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RIO DE JANEIRO—“These dirty Argentines are all over the place,” says the Rio taxi driver, gesturing at another posse of young gentlemen clad in periwinkle and white.
“They’re showering in gas stations. Their decades-old cars are filling up the stadium parking lot. They’re even kicking out the bums and sleeping on benches and doorsteps. The bums have nowhere to sleep!”
I take it he is rooting for Germany.
(Disclaimer: I’ve been studying abroad in Argentina, but then again, my last name is Ostmann, so in the end my World Cup final game allegiance is deeply divided—just like the U.S.’s, according to a Facebook study.)
The taxi driver isn’t alone, I am finding out while strolling Copacabana beach, headed toward the giant screen FIFA has set up for cheapskate losers (like me), the so-called dirty Argentine hordes, and this one guy in lederhosen. I am shocked to discover—amid the crowds, the vendors of freshly-cooked shrimp, and the military police who seem to be toting full-on machine guns—a plethora of folks wearing both Brazilian and German flags.
What, what, what are you doing?
Brazil, I’ve got some griping to do, and you’re the arbitrary target. Why, Brazil? Why are you (or 73 percent of you, to be exact, according to the aforementioned study) cheering for the team that decimated your own days earlier? What about Latin American solidarity against the European oppressor? Or, if that’s too third-world-Marxist for you, how about some basic pride? When I arrived on your balmy shores, you were depressed out of your mind over that 7-1 Germany-Brazil defeat. (Seriously. The beaches were empty, except for the Germans and oblivious Americans like me. Pretty great.)
And then yesterday, when the Netherlands smashed you up again, did you reevaluate whether it was fair and just to ally yourselves with another Western European power known for tight-fistedness and a fondness of meatballs?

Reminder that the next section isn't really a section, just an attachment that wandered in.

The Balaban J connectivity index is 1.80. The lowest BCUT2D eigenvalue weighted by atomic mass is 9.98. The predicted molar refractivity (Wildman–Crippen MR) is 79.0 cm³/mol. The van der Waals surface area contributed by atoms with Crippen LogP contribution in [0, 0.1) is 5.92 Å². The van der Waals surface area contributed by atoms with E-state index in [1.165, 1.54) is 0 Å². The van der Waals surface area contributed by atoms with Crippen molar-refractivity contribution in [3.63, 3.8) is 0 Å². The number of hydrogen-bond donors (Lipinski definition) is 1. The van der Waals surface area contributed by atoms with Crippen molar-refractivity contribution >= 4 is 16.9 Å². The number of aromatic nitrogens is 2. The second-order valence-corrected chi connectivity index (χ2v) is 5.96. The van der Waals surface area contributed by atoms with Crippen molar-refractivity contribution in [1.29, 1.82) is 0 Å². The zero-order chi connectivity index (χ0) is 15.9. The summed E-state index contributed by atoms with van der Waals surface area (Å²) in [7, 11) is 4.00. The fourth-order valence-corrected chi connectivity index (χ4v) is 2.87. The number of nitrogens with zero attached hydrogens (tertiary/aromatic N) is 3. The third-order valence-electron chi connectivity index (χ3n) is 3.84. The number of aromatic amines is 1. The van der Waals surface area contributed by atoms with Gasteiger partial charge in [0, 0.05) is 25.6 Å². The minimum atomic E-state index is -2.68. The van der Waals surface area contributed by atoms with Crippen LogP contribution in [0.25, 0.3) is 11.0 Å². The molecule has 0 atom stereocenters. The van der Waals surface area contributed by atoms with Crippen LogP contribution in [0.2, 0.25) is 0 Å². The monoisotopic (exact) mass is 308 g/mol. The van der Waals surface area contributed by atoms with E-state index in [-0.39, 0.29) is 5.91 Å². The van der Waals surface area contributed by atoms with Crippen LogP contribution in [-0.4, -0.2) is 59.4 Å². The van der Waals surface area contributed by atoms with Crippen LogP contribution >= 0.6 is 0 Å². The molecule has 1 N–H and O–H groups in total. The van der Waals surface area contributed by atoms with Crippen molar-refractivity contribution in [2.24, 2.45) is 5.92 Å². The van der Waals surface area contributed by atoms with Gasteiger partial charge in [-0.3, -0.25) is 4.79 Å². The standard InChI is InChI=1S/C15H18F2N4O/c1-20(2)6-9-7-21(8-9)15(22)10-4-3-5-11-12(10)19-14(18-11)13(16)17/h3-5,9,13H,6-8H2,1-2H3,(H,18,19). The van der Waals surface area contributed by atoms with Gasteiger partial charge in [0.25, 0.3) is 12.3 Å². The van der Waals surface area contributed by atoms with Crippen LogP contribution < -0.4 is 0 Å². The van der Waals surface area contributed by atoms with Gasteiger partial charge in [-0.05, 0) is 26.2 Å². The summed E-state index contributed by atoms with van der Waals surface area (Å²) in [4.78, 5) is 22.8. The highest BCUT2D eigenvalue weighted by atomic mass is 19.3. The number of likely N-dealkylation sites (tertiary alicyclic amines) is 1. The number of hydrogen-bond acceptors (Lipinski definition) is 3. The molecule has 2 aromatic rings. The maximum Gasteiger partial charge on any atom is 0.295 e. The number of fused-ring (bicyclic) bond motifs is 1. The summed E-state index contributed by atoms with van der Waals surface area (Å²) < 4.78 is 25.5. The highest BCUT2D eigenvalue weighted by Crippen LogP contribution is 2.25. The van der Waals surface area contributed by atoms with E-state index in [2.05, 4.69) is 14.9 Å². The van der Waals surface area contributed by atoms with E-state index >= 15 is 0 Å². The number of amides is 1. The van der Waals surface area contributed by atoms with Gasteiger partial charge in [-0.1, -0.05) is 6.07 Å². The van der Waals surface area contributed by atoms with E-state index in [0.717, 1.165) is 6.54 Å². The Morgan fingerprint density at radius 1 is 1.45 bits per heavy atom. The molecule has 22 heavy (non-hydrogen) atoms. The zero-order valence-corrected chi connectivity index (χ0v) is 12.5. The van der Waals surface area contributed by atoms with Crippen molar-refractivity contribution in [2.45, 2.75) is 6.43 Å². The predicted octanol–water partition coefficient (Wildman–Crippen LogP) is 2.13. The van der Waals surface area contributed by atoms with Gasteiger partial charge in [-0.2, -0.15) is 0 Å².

But no, you got one nauseating glimpse of that cornflower-blue wave, your eternal rival, spewing its nasty little songs (let’s not forget that, were they in your situation, the albiceleste masses would behave exactly like you are behaving), and that was that. You sold your soul just to make sure the sky-blue devils would burn with you in hell.
“We won’t let Argentina win in your home,” reads a German-held sign in the stadium. I know because the Brazilian boy sitting next to me on the couch—I’m watching the game now in an apartment overlooking Copacabana—is shoving his iPhone in my face to ensure I see the words.
I have a confession, Brazil: I can’t stand World Cup soccer. Let’s ignore fact that I find watching soccer to be more monotonous than playing the Game Boy I received at age nine and abandoned after three days. What really infuriates me is how a bunch of dudes running between two nets can inflame destructive divisions among countries that are already underdogs on the world stage. (Brazil, before you throw some contrary statistics at me, recall that Germany effectively runs the E.U.) Brazil and Argentina should be teaming up against the mighty, not violently opposing each other.
And before you say I’m just a meddling, un-athletic Yank jabbering on about symbolism while mooching off your fresh beachside coconuts (all true), can we talk about the actual violence of this World Cup enterprise? Police brutality (and dead policemen), bus burning—and that was before today. Since this final game started, I’ve occupied myself counting potential concussions and future brain-injury-induced depression. And for God’s sake, now a man’s face is bleeding.
But wait! Suddenly, with that efficient German grace, the ball finally slips into the net. The Brazilian boy jumps up from the couch, throws open the window, and screams at the weeping baby-blue throngs below: “Argentina you son-of-a-bitch! Don’t cry for me Argentina!” Cue illegal fireworks.
I leave the room for the last couple minutes of the game; it’s effectively done, and this Debbie Downer was more than ready. Brazil is cheering, but it seems to me the only winner in Rio tonight is the man in lederhosen: best costume in a horror film.
Julia F. P. Ostmann ’15, a Crimson FM editor, is a history and science concentrator living in Quincy House.
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